There are deadlines, and there are deadlines. All of us face an ultimate deadline we (sadly or happily, depending on your point of view) cannot foretell. If you stick around long enough, this deadline begins to weigh heavily on your conscience. Wags call this the “mid-life crisis,” and I suppose there is a crisis involved. The crisis concerns not only bearing up under the weight of that irrevocable, looming deadline but also in summoning your powers for an end game designed to make restitution for time squandered and, to the fullest extent possible, to execute the plan for your contribution, your legacy.
So it is that, a little over a year away from fifty, I sense that deadline approaching. I mean, under the very best of circumstances what have I got? Twenty years? Twenty-five? As a wise man said, “Time to stop dicking around.” If I’m to leave a legacy in letters, it’s high time I get a move on. This is why I’ve imposed on myself a deadline to wrap up Housebreaking the Muse, a novel that has stewed and simmered far too long–15 years more or less.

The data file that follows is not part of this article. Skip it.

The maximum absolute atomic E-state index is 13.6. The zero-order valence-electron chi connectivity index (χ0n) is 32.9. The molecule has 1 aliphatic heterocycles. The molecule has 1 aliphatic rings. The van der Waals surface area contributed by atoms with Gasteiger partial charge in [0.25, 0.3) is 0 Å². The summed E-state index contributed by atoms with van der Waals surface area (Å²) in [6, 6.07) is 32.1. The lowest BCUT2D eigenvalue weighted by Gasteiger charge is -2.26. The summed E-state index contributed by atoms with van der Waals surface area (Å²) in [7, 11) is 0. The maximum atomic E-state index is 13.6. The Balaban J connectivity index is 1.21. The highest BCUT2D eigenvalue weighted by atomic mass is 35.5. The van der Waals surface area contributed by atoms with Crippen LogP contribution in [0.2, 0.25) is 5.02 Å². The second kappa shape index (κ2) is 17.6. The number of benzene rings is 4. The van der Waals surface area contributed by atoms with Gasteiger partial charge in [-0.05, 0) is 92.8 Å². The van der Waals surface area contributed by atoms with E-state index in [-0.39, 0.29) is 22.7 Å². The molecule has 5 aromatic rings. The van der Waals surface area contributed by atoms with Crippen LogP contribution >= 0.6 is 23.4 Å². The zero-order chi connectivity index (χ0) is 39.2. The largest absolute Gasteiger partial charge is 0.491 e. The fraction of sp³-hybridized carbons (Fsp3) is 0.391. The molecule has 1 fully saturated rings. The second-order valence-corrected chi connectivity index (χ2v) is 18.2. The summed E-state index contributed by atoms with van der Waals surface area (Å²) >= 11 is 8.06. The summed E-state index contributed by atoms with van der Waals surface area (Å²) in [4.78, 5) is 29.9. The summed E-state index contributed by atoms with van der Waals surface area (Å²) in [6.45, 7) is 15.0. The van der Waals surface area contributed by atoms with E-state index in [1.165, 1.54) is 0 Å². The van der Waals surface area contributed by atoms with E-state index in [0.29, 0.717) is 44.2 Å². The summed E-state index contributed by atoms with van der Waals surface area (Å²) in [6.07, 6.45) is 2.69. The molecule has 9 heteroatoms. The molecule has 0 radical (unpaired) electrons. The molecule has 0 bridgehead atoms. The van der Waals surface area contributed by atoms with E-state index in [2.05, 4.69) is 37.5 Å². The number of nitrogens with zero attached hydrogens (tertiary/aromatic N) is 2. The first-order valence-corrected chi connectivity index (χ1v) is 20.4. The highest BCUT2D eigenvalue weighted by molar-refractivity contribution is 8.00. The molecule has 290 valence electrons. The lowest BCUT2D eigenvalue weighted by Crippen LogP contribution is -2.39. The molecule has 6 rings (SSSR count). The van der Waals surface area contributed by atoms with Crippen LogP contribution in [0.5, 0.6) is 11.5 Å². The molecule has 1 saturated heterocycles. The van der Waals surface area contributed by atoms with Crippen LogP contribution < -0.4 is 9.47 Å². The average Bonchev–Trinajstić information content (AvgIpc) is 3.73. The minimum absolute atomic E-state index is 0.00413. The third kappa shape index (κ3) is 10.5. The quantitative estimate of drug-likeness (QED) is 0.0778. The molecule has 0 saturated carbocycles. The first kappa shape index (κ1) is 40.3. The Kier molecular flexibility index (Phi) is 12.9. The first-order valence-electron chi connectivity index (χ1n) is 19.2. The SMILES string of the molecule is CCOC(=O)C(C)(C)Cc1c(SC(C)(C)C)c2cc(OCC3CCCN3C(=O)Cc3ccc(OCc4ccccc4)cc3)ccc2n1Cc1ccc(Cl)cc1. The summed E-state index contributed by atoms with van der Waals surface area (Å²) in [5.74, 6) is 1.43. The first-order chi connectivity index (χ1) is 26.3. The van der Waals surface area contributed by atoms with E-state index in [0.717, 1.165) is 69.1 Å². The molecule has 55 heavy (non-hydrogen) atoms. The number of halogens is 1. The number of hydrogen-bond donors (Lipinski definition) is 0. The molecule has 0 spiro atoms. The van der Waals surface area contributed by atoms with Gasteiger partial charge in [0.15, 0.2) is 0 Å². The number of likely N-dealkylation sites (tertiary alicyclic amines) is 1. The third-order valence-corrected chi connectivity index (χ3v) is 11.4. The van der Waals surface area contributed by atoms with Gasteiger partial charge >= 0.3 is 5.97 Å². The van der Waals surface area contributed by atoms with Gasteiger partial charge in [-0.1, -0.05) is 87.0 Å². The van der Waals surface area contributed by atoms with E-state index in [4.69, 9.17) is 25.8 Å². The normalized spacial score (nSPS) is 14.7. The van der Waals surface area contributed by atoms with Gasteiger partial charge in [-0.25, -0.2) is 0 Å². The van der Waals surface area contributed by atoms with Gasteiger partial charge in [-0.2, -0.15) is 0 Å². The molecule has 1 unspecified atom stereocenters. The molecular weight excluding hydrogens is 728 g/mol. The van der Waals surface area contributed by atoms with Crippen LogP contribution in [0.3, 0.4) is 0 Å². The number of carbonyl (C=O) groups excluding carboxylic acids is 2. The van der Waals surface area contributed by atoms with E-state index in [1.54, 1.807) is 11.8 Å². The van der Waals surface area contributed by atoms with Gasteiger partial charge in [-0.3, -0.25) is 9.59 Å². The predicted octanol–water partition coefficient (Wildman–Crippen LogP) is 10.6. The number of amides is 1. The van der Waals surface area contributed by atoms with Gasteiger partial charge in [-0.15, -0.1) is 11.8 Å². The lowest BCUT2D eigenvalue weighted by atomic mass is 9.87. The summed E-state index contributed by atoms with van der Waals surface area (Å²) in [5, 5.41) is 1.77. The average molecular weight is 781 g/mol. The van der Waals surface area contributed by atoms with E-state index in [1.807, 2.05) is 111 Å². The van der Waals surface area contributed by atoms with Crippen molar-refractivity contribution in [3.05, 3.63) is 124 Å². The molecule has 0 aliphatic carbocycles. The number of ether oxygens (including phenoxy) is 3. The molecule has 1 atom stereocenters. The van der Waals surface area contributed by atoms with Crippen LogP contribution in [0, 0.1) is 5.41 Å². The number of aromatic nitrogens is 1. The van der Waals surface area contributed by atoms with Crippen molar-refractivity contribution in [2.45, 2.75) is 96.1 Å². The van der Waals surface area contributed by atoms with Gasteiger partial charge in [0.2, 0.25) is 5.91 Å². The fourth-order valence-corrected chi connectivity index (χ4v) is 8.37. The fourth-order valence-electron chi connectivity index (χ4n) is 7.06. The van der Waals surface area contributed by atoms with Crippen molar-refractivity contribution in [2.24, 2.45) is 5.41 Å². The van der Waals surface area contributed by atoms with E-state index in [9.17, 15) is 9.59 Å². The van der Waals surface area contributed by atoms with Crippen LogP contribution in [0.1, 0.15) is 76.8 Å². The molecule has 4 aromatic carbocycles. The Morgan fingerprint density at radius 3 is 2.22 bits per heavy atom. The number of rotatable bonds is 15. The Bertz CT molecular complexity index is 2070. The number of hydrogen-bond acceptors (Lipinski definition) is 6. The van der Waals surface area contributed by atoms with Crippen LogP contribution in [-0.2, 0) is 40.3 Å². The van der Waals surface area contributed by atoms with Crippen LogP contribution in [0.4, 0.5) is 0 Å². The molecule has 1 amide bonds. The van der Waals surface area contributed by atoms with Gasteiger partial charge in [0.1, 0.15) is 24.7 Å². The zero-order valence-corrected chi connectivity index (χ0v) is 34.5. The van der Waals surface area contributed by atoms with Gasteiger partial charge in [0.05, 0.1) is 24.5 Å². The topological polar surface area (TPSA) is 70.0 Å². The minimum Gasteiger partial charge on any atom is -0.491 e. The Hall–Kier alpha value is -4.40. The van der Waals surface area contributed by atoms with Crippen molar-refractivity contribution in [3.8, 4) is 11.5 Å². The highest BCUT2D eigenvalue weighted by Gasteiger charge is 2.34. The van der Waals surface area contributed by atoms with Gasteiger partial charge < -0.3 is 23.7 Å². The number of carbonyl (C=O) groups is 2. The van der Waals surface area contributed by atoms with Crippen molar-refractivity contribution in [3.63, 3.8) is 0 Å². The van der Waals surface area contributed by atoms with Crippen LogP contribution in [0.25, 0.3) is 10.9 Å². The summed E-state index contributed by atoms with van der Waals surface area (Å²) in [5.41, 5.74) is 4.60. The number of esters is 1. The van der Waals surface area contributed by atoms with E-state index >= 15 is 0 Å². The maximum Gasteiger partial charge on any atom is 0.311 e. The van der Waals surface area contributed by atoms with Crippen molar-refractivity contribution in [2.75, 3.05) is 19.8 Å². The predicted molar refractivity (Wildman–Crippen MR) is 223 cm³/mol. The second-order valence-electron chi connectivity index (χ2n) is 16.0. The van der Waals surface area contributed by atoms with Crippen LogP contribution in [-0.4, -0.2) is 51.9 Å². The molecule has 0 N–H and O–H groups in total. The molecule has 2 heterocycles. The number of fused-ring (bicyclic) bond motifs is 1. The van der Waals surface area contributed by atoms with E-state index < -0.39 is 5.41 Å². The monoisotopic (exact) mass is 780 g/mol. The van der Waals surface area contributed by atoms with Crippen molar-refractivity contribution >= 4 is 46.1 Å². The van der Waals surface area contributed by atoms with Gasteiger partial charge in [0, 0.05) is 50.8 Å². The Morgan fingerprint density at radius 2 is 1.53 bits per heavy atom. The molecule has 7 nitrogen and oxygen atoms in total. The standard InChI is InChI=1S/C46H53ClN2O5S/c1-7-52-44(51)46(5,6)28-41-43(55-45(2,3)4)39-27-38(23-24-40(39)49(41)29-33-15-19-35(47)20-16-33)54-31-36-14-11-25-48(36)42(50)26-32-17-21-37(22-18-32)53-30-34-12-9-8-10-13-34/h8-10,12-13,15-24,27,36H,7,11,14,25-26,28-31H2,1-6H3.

I don’t think it worthwhile to detail here the reasons for this glacial progress. Suffice it to say the demands of earning a living, not to mention a character predisposed to procrastination and indulgence in life’s little pleasures, conspired to distract me from a sustained effort on what William Burroughs called “The Job.”
So now, the deadline. Because Muse is haunted by the figure of the Dada poet, gigolo, addict, and suicide, Jacques Rigaut, I’ve chosen the anniversary of JR’s suicide, November 5, as the deadline for this work. Fitting, I think, as one of my reasons for writing Muse is to flesh out the character of the shadowy regaut. This leaves me 310 days (2012 being a leap year) to complete the task.
I suspect that I’ll devote much of Maximum Fiction for the coming year to chronicling my progress.